Among those who should know better, namely those engaged in the attempt to scientifically investigate UFOs or UAP, the idea that what they study represents spaceships from some extraterrestrial civilization is all too common. Regardless of whether this Extraterrestrial Hypothesis (ETH) turns out to be true or not, its central assumption, that there exist extraterrestrial civilizations of intelligent, technologically-advanced beings (whether organic or artifactual), is ideological, presupposing as natural the cultural formation of but one kind of society on earth, one which, should it continue on the way it has the past four centuries or so, threatens to perform a practical argumentum ad absurdum, demonstrating its falsity by bringing about its own catastrophic collapse and perhaps the extinction of Homo Sapiens in the bargain.
I have essayed the idea that this central presupposition is an unconcious Platonism, appearing to believe that essence precedes existence, that there is some inherent teleology in life that drives or leads it to “intelligence”, tool use and technology, and that technology, too, is governed by some essence that shapes and guides it along a more or less universal vector of progress, so that it is possible to speak intelligibly about civilizations’ being more or less “advanced”. One would have hoped it would have been enough to point out that this is precisely the view of Maitreya Raël whose Elohim are “25,000 years in advance” of contemporary terrestrial technology, but no such luck.
Putting aside the classical philosophical question as to why there is something rather than nothing, we have yet to determine how life appeared on earth and how this life came to be conscious (indeed, how consciousness might be said to evolve—an aspect of the “hard problem of consciousness“). Of course, it’s not giving too much away to grant that there is in fact sentient life of earth; it came to be and evolved to this point. “Evolved” is the key term here; however much we might observe examples of convergence and take into account recent research that seems to suggest a certain predictability to evolution, I wager your garden variety evolutionary biologist will maintain that evolution is a precariously aleatoric process.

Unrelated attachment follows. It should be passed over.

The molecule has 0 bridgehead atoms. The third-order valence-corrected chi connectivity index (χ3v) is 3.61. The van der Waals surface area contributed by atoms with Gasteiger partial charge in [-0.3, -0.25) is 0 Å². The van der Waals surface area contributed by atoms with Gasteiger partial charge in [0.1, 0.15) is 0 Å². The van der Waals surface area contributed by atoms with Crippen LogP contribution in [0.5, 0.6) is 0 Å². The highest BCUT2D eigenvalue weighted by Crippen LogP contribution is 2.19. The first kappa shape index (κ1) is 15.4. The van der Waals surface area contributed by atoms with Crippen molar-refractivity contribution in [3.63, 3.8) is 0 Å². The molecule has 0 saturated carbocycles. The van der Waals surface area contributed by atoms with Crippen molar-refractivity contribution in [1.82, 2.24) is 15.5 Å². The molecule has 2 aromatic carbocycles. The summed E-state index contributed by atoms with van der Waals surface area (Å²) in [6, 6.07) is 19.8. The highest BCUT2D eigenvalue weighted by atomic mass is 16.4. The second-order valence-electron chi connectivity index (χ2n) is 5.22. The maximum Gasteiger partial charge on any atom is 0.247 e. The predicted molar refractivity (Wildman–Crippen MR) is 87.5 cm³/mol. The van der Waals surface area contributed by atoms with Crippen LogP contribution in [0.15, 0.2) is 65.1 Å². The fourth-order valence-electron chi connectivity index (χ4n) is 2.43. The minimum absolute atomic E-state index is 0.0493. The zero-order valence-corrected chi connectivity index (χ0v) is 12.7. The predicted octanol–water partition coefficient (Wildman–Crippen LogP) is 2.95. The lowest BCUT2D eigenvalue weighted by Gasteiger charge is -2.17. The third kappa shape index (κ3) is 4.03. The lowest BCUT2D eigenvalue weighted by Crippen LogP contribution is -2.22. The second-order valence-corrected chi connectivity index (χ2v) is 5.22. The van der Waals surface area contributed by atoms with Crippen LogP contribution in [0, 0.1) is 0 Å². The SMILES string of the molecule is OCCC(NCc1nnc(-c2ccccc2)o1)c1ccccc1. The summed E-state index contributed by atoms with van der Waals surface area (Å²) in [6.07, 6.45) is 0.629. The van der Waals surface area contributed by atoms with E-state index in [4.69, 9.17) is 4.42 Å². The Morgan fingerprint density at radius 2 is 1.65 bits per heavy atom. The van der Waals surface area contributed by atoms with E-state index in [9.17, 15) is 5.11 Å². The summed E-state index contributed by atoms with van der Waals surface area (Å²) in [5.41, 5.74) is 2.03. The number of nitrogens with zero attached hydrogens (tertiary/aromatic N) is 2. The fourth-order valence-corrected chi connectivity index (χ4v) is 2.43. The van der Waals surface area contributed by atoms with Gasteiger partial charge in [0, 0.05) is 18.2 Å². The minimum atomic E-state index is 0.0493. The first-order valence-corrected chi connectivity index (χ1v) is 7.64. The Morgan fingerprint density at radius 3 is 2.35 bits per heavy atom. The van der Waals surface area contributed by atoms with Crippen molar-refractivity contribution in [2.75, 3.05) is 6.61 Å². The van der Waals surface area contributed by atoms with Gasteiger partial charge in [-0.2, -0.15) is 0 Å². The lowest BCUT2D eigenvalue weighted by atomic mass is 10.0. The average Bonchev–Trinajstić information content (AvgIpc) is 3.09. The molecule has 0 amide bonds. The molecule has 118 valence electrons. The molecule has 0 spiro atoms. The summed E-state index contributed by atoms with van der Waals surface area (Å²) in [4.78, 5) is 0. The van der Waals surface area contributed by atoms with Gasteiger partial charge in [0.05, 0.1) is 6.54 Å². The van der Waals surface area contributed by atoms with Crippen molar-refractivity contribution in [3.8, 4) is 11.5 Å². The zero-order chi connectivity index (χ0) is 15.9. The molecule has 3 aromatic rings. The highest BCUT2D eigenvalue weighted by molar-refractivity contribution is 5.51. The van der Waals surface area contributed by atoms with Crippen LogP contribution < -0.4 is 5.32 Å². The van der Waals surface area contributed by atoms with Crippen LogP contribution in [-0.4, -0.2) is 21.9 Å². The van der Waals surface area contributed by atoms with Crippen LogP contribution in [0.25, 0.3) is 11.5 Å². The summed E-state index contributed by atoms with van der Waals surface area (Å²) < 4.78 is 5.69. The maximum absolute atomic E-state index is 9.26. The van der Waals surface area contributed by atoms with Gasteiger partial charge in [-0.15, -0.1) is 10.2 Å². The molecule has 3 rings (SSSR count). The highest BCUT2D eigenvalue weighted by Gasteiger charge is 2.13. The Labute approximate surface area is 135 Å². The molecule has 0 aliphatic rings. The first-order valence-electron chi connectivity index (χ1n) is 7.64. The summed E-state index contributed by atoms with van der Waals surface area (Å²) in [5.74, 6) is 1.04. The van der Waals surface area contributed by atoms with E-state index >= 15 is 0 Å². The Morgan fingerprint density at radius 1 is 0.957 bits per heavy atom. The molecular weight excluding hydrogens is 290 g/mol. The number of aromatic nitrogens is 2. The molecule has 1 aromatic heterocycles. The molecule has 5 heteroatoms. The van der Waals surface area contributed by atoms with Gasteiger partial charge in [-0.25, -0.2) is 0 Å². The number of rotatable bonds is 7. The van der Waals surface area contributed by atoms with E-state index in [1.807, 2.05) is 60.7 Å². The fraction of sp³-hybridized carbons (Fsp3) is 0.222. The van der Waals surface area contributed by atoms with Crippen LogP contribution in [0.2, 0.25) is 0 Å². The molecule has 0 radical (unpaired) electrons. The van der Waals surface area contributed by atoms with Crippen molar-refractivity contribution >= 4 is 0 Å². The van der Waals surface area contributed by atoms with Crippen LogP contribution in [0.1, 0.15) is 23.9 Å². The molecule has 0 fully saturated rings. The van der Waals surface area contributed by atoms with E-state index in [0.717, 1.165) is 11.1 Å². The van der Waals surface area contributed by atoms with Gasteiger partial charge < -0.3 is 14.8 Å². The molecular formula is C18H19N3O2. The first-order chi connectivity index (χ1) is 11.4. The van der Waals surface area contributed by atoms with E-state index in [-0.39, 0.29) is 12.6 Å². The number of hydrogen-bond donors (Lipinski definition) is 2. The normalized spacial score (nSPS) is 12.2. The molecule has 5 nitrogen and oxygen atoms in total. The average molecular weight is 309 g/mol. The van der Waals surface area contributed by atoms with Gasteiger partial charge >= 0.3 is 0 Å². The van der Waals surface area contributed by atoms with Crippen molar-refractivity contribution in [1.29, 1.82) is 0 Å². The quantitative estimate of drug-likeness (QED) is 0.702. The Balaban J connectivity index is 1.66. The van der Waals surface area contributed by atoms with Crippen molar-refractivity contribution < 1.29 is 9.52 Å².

If evolution is a pack of wild cards, how much more so is cultural change (n.b., not “development” let alone “progress”…)? The conjectures of sociobiologists notwithstanding, culture and the story of its change over time, history, argues not that essence precedes existence (beings aim at fulfilling some predetermined form or end) but that existence precedes essence. As Hegel, and, lately, Žižek, have observed: the apparent necessity of history (“It had to turn out that way!”) is a function of retrospection, not undetermined, among other things, by even the narratological rhetoric of articulating that retrospection, historiography; as history unfolds it is chaotic, aleatory.
Yet, for some reason, those given to entertaining the ETH seem to imagine that life gives rise to “intelligence”, which, of itself, gives rise to tool-use, of which technology is only an elaboration. However, only a slightly more fine-grained scrutiny reveals that technology as we know it is bound up with the natural sciences. The sciences in turn are grounded not only on observation but rely on mathematics, arithmetic and geometry, to express those relations and laws observation and experiment discover. But what of mathematics? In the case of both “pure” mathematics and geometry, praxis preceded theory. Arithmetic was first developed for use in taxation, trade, and astronomy (used, in turn, in the creation of calendars); likewise, geometry is developed to facilitate surveying, engineering, and, again, astronomy. It’s Pythagoras and Euclid, at least in the Mediterranean, who abstract pure mathematics from this practical know-how.